Jonathan Chait wrote a really annoying article yesterday. It isn’t that I disagree with him necessarily. Rather, it is that he puts forth the commonest of common wisdom as though he’s being an iconoclast. His big insight: the Republicans will keep control of the House. He’s really put himself out on a limb there!
Mostly, he’s pushing back on some commentary from people like Mike Allen and Jim VandeHei. They’ve argued that the business community is none too happy with the House Republicans. And Chait is right to ridicule this. I already did last week, Hoping Won’t Make Chamber of Commerce Hate GOP. But what’s really going on here? It’s August in Washington; Congress is in recess; what’s a Politico reporter to do?
But there has been a reasonable change of opinion about the 2014 Congressional election. Before, following from the stupid idea of the six-year curse, people thought the Democrats would lose big. But now, as I wrote in The Next Three Election Cycles, it looks like the Republicans will make minor gains in both chambers.
Chait is at his most silly in discussing immigration reform. I don’t understand these mainstream liberals and their fascination with this issue. He claims that by not passing comprehensive (but mostly pathetically tepid, overwhelmingly pro-business) reform, the Republican Party brand will be poisoned for decades among Latinos. I’m not clear on the whole notion of party “brands” and loyalties. The African American community was loyal to the Republican Party for so long, not because of Lincoln, but because the Democratic Party stayed explicitly racist into the 1960s. If the Republican Party changed its policies, Latinos would vote for it.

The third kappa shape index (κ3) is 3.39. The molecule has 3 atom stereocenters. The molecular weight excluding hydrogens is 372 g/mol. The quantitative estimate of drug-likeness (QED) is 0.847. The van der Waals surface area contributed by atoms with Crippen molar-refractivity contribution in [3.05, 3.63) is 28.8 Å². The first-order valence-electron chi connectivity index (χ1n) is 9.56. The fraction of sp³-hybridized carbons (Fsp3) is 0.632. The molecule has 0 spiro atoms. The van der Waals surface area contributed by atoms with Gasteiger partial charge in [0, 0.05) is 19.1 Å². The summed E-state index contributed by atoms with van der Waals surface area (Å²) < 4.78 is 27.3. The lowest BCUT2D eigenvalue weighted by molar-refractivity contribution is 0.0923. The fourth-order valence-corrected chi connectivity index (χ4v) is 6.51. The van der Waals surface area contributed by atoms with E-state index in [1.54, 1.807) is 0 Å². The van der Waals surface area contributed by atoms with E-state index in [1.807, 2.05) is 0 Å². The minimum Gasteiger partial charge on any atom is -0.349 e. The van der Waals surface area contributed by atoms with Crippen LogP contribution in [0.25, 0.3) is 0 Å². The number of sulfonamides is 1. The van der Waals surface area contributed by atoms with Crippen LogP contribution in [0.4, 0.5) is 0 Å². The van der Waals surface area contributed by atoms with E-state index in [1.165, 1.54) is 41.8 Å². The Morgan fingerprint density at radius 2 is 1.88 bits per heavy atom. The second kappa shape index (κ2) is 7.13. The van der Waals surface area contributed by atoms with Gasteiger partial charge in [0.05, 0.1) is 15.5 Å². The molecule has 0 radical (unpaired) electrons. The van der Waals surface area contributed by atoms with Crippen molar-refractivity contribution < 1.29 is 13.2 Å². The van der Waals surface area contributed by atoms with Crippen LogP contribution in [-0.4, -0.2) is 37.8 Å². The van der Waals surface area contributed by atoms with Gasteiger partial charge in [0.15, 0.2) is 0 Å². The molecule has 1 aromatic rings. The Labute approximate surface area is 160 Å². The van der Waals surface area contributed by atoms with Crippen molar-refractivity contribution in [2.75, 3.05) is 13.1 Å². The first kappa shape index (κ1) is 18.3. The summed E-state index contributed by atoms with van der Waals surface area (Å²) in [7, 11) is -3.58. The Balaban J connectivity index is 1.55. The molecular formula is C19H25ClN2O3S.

Of course, the issues that Latinos care about are not exclusively immigration. In fact, it is at least a little offensive that these liberal white guy reporters focus so much on this issue. What it shows is that they are not the one thing that most defines the Latino community: poor. Yes, it is certainly true that the explicitly racist elements of the party hurt its standing with Latinos. Comprehensive immigration reform is not the end all, be all. Mostly it is simply a matter that Republican policies are designed to harm the poor and limit their opportunities.
Chait ends his article by making an analogy with the Republicans of the late 1990s and how it took 6 years of George W Bush for the Republicans to lose control of Congress. That’s true, but he conveniently forgets that there was not a demographic tidal wave sweeping over American politics at that point. I still maintain that the Republicans will not go down easily. But to suggest that the Republicans can keep doing what they’re doing and that it will take 6 years of President Rand Paul before they pay a price for it is madness. Let’s not forget, Bush didn’t win the 2000 election and wouldn’t have won the 2004 election without 9/11. None of which means that the Republicans won’t continue to find ways to win. But to suggest that they will by default is just the smug spouting of conventional wisdom.